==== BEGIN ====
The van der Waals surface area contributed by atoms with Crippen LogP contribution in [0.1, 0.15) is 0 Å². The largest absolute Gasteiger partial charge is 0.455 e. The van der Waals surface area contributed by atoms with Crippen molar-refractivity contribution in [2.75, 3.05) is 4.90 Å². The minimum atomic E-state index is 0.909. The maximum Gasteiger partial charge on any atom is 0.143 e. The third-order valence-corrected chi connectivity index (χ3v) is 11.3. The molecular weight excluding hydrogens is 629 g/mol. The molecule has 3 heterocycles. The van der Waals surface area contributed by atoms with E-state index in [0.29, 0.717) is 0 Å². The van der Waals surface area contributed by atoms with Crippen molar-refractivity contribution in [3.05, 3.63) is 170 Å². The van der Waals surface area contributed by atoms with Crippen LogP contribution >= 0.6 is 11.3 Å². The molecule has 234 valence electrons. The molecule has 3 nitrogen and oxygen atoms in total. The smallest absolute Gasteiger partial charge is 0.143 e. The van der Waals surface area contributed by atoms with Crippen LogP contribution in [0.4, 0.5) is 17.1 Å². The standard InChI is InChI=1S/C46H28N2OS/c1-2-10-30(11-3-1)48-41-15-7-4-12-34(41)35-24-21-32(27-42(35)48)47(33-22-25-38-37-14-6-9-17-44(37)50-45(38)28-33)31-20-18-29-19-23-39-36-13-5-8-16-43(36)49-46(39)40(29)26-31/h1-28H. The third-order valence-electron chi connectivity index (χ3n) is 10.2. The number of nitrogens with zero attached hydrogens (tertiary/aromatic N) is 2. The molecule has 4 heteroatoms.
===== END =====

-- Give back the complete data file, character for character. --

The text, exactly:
The van der Waals surface area contributed by atoms with Crippen LogP contribution in [0.1, 0.15) is 0 Å². The largest absolute Gasteiger partial charge is 0.455 e. The van der Waals surface area contributed by atoms with Crippen molar-refractivity contribution in [2.75, 3.05) is 4.90 Å². The minimum atomic E-state index is 0.909. The maximum Gasteiger partial charge on any atom is 0.143 e. The third-order valence-corrected chi connectivity index (χ3v) is 11.3. The molecular weight excluding hydrogens is 629 g/mol. The molecule has 3 heterocycles. The van der Waals surface area contributed by atoms with E-state index in [0.29, 0.717) is 0 Å². The van der Waals surface area contributed by atoms with Crippen molar-refractivity contribution in [3.05, 3.63) is 170 Å². The van der Waals surface area contributed by atoms with Crippen LogP contribution >= 0.6 is 11.3 Å². The molecule has 234 valence electrons. The molecule has 3 nitrogen and oxygen atoms in total. The smallest absolute Gasteiger partial charge is 0.143 e. The van der Waals surface area contributed by atoms with Crippen LogP contribution in [0.4, 0.5) is 17.1 Å². The standard InChI is InChI=1S/C46H28N2OS/c1-2-10-30(11-3-1)48-41-15-7-4-12-34(41)35-24-21-32(27-42(35)48)47(33-22-25-38-37-14-6-9-17-44(37)50-45(38)28-33)31-20-18-29-19-23-39-36-13-5-8-16-43(36)49-46(39)40(29)26-31/h1-28H. The third-order valence-electron chi connectivity index (χ3n) is 10.2. The number of nitrogens with zero attached hydrogens (tertiary/aromatic N) is 2. The molecule has 4 heteroatoms.